It may! If your city or county has special protections against housing discrimination of people with records, or has local agencies in charge of enforcing fair housing laws, then you may also want to bring your housing discrimination complaint to the city agency responsible for fair housing where you live. If you aren’t sure, you can always ask someone at the DFEH, or ask a local nonprofit housing attorney (see a list of legal aid organizations that may be able to assist you on PG. 1127). For example, the city of San Francisco, CA has a new law called the “Fair Chance Ordinance” that adds additional protections for people with criminal records who apply to live in city-funded affordable housing (which includes Below Market Rate or “BMR” units in private buildings in SF). Go to Appendix H, PG. 427 for information on the San Francisco law and the process of filing a complaint against a landlord or housing provider who has violated the law in San Francisco.

  1. 1423

    42 U.S.C. § 3601-3619.

  2. 1424

    42 U.S.C. § 3610(f).

  3. 1425

    Please note that the DFEH complaint process was changed starting in 2013. Previously, the Department would issue an accusation after determining that the landlord discriminated against you. You then had the right to choose between an administrative hearing before an administrative law judge, or a civil lawsuit in court. Starting in 2013, the accusation and administrative hearing option were eliminated, so DFEH must automatically file a civil lawsuit if it finds that you were discriminated against. Cal. Gov’t. Code § 12981 (effective Jan. 1, 2004–Dec. 31, 2012), repealed by 2012 Cal. Legis. Ch. 46 § 56 (S.B. 1038) (effective Jan. 1, 2013). For more information on these changes, see Phyllis W. Cheng, Transformative Year for Civil Rights in CA, Los Angeles Daily Journal, Aug. 2, 2012.

  4. 1426

    Cal. Gov’t Code § 12980(a).

  5. 1427

    2 Cal. Code Regs. §§ 10035, 10037.

  6. 1428

    2 Cal. Code Regs. §§ 10038.

  7. 1429

    2 Cal. Code Regs. §§ 10036; 10038(f), (g), (i). If the Department decides not to accept your complaint, you can still file a lawsuit on your own in court.

  8. 1430

    2 Cal. Code Regs. § 10053.

  9. 1431

    2 Cal. Code Regs. § 10055. The landlord can wait to respond if you begin mediation to resolve the complaint.

  10. 1432

    Cal. Gov’t Code § 12980(e), (f).

  11. 1433

    2 Cal. Code Regs. § 10056-57.

  12. 1434

    See Housing Complaint Process, Cal. Dep’t of Fair Empl. & Hous.,

  13. 1435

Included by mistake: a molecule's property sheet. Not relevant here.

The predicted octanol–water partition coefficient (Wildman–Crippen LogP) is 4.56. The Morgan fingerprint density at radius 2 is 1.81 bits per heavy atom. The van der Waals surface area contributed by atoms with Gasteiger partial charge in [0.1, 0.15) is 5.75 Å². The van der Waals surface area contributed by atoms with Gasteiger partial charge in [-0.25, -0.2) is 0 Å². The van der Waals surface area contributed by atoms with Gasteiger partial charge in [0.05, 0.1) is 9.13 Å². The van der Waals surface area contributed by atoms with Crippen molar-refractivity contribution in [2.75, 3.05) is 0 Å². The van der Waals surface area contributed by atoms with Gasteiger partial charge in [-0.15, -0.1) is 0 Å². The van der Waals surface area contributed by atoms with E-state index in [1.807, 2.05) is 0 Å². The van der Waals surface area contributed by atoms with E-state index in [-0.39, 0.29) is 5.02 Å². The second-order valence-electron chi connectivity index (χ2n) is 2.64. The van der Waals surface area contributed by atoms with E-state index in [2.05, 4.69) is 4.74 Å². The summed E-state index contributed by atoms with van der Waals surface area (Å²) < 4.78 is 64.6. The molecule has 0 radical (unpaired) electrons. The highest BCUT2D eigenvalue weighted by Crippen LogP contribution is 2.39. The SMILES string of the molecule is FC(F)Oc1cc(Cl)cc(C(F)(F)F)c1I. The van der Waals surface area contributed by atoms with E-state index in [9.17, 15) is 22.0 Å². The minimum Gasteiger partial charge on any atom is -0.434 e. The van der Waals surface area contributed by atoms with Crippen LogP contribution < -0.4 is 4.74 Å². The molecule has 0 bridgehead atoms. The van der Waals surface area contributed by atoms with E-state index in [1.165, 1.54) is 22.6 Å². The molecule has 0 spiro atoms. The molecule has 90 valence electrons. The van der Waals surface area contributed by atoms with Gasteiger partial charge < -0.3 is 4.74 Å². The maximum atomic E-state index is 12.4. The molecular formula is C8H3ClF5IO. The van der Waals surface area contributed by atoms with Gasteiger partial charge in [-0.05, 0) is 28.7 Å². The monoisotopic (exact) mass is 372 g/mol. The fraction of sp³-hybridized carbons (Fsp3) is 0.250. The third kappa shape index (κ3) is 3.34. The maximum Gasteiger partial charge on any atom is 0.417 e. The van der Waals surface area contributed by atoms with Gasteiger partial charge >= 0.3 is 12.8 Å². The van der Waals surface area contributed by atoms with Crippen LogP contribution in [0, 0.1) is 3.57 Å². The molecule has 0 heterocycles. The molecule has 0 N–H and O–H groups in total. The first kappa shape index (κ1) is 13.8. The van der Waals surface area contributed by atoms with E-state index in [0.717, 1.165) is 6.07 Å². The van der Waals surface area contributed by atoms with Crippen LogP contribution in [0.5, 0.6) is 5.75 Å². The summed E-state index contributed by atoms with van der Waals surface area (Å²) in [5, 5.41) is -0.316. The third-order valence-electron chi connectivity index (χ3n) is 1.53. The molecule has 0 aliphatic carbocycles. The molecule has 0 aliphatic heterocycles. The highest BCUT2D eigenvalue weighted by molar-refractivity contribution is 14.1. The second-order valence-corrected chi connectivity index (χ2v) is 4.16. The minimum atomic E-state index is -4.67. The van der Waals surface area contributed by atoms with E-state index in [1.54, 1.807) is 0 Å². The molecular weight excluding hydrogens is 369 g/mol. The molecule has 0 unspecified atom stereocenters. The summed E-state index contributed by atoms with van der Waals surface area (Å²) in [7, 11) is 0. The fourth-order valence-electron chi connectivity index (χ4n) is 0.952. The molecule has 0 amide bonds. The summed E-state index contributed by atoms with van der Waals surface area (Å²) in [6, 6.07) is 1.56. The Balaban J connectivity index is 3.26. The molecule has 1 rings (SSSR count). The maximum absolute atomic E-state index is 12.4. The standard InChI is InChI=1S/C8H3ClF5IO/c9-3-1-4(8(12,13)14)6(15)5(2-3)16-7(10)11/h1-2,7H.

Cal. Gov’t Code § 12980(h); 2 Cal. Code Regs. § 10064. DFEH must give you this notice within 30 days after (1) deciding not to file a lawsuit, or (2) 100 days passes, whichever comes first. When deciding whether to file a civil lawsuit, the Department will consider the following factors: (1) whether there is strong evidence of discrimination; (2) whether a lawsuit is likely to be successful; (3) whether the discrimination involves an important legal issue for establishing new caselaw; (4) whether the lawsuit and its impact on civil rights are consistent with DFEH’s mission; and/or (5) whether landlord offered to resolve the issue directly and you refused. 2 Cal. Code Regs. § 10063(c).

  14. 1436

    Cal. Gov’t. Code § 12989.2.

  15. 1437

    Cal. Dept. of Fair Employment & Housing, Housing, Public Accommodations & Hate Violence Flowchart (Dec. 1, 2014),

  16. 1438

    42 U.S.C. § 3610(a)(1)(A)(i).

  17. 1439

    42 U.S.C. § 3610(a)(1)(B)(iv), (g)(1).

  18. 1440

    42 U.S.C. § 3610(b).

  19. 1441

    42 U.S.C. § 3610(e).

  20. 1442

    42 U.S.C. § 3610(g)(2)(C).

  21. 1443

    42 U.S.C. § 3610(g)(3).

  22. 1444

    42 U.S.C § 3613(a); Cal. Gov’t Code § 1289.1.

  23. 1445

    See Cal. Civ. Proc. Code § 338(a). DFEH states that the Unruh Act has a three-year limitation period if filed as a private lawsuit (“Highlights of Differences Between State and Federal Housing Laws,” May 20, 1993), but see Mitchell v. Yu Sung, 816 F. Supp. 597 (1993) (court applied a one-year limitation period).

  24. 1446

    42 U.S.C. § 3613(c); Cal. Gov’t Code § 12989.2.

  25. 1447

    42 U.S.C. § 3614(a).

  26. 1448

    Cal. Gov’t Code § 12989.3.

  27. 1449

    Cal. Gov’t Code § 12989(c). California Government Code Section 12981.1 permits DFEH to dismiss a complaint only if “no reasonable cause exists to believe that an unlawful housing practice” has occurred. California Government Code Sections 12980(d) and 12981(g) ensure that complainants are notified of the limited availability of damages in administrative proceedings.

  28. 1450

    Cal. Gov’t Code § 12989.3.